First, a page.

Unlevered Beta Calculator

Created by Wei Bin Loo
Reviewed by Dominik Czernia, PhD and Jack Bowater
Last updated: Jan 16, 2023

With this unlevered beta calculator, you can easily deleverage the equity beta, or levered beta, and convert it into the unlevered beta. Unlevered beta is a very useful metric to assess the risk and volatility of a stock. It measures the movement of a company's stock against a broad market index, such as the S&P 500, and informs you how volatile the stock is compared to the index.

This article will help you understand what is unlevered beta and how to calculate it using the unlevered beta formula. We will also tell you the difference between levered beta and unlevered beta to help you understand the concept.

Now, before we dive into the calculation, let's talk about the definition of unlevered beta.

What is unlevered beta?

Before we attempt to discuss unlevered beta, we need to first understand what is levered beta, which is also known as the beta of a stock. **Beta is defined as slope coefficient when we perform a regression using a stock against a market index, such as the S&P 500. A beta of 1 signifies that the stock moves just like the index. If the market rises by 1%, the stock is expected to do the same. The farther beta is from 1, positively or negatively, the more volatile the stock is. You can check out our linear regression calculator to understand more on the topic.

The volatility of a stock is primarily influenced by its capital structure. For example, companies that take on more leverage on debt will be more volatile than their otherwise less leveraged peers. Hence, to understand the "true" volatility of a business, we need to compare them on the same level. As different companies have different capital structures, we need to strip away any benefits or disadvantages incurred by the difference in capital structure. The unlevered beta is designed to serve this purpose.

How to calculate unlevered beta using the unlevered beta formula?

Let's take Company Alpha as an example to help us understand the calculation of the unlevered beta.

Company Alpha reports the following information:

  • Net income: $800,000;
  • Pre-tax income: $1,000,000;
  • Total debt: $12,000,000;
  • Total shareholders' equity: $6,000,000; and
  • Equity beta: 1.2.

You can use our net income calculator and debt to equity calculator to facilitate the calculation.

Calculating the unlevered beta requires four steps:

  1. Determine the levered beta / equity beta

    Performing a regression of the stock's return against the market returns is usually rather complicated and time-consuming. But worry not, most companies' equity betas are published by various financial data providers such as the Financial Times and Bloomberg. Hence, to determine a company's equity beta, all you need to do is retrieve it from those websites.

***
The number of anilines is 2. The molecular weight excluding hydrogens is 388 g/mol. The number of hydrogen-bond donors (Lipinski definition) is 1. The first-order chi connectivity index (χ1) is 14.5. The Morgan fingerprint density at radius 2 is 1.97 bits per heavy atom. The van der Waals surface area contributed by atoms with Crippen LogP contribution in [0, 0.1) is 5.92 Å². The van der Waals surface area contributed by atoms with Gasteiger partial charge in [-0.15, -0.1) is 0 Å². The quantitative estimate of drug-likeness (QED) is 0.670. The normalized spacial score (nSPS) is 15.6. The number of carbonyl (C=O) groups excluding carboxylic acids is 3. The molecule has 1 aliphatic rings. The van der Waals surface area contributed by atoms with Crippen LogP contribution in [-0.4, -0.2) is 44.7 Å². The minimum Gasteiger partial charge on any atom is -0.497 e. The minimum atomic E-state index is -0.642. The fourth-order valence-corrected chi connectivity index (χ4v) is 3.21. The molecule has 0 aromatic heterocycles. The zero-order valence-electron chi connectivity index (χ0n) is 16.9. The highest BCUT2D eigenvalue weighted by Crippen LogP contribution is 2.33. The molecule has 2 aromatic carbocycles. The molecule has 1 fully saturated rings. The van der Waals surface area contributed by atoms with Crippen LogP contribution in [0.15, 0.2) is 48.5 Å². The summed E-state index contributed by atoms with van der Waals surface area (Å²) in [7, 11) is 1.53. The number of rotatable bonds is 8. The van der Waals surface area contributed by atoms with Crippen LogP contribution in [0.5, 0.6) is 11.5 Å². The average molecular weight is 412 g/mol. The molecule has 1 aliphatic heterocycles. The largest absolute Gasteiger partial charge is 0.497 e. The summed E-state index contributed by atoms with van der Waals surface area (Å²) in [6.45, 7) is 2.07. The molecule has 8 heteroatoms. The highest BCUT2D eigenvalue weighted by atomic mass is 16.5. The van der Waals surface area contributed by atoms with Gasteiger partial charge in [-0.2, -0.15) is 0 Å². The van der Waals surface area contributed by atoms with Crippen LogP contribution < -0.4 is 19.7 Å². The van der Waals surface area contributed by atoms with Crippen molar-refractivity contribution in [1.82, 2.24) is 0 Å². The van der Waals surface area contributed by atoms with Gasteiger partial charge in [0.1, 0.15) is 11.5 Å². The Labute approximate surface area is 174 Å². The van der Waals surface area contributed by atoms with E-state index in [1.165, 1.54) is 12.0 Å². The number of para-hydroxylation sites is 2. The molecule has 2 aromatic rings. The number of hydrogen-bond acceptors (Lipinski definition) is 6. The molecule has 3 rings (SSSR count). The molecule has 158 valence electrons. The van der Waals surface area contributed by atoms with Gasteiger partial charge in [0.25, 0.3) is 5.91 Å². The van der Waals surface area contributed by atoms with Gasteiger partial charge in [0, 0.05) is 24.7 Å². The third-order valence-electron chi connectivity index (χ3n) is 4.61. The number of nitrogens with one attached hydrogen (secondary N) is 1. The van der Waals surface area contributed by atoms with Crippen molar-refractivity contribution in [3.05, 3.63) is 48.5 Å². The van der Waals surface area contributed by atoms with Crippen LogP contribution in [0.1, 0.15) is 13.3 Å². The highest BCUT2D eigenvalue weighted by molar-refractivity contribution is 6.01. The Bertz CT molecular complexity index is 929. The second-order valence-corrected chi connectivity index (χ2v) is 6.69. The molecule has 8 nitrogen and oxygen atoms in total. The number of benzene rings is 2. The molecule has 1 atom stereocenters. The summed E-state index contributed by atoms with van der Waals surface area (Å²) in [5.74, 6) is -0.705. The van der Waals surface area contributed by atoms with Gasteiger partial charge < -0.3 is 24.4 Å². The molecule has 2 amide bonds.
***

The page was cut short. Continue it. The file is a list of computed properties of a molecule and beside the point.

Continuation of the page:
In our example, the equity beta for Company Alpha is 1.2.

  2. Determine the corporate tax rate

    As corporate tax rate is applied to the pre-tax income, you can calculate it using the formula below:

    corporate tax rate = 1 - net income / pre-tax income

    Hence, the corporate tax rate for Company Alpha is 1- ($800,000 / $1,000,000) = 20%.

  3. **Calculate the debt-to-equity ratio (D/E ratio)

    Next, we need to calculate the company's debt-to-equity ratio, also known as the D/E ratio. We can calculate it using the formula below:

    D/E ratio = total debt / total shareholders' equity

    The Company Alpha's D/E ratio can be calculated as $12,000,000 / $6,000,000 = 2x.

  4. Calculate the unlevered beta

    The last step is to calculate the company's unlevered beta. This can be calculated using the formula below:

    unlevered beta = equity beta / (1 + (1 - corporate tax rate) * D/E ratio)

    In this example, the Company Alpha's unlevered beta is 1.2 / (1 + (1 - 20%) * 2) = 0.4615.

The purpose of calculating unlevered beta

The results from our unlevered beta calculator can be used in different ways:

  • Compare the systematic risks of different companies

    As mentioned above, companies with different leverage will experience different earning volatilities. These earnings volatilities include both the business risks and the systematic risks of the companies. In short, business risks are risks that can be eliminated through diversification and systematic risks are risks that investors can't avoid. Hence, it makes sense to compare the systematic risks between companies as they reflect the "true" risks of the companies. Unlevered beta is the metric designed to do that.

  • Calculate beta for non-public listed firms

    As beta is defined as the slope coefficient of a stock's returns against the returns of a market, it is difficult to estimate beta for non-public listed firms since their share is not traded in public markets. One of the ways of estimating the beta for private firms is using the unlevered beta. The steps for calculating beta for private firms are:

    1. Find the peers of the company.
    2. Calculate their unlevered betas using the unlevered beta formula.
    3. Take the average of the unlevered betas.
    4. Convert it into levered beta, or equity beta, using the company's D/E ratio.

    By estimating the unlevered beta and re-lever it using the company's debt-to-equity ratio, we will be able to find out the beta for private firms.

Wei Bin Loo
Corporate tax rate
Net income
$
Pre-tax income
$
Corporate tax rate
%
Debt-to-equity ratio (D/E ratio)
Total debt
$
Total shareholders’ equity
$
D/E ratio
x
Unlevered beta
Levered beta (equity beta)
Unlevered beta
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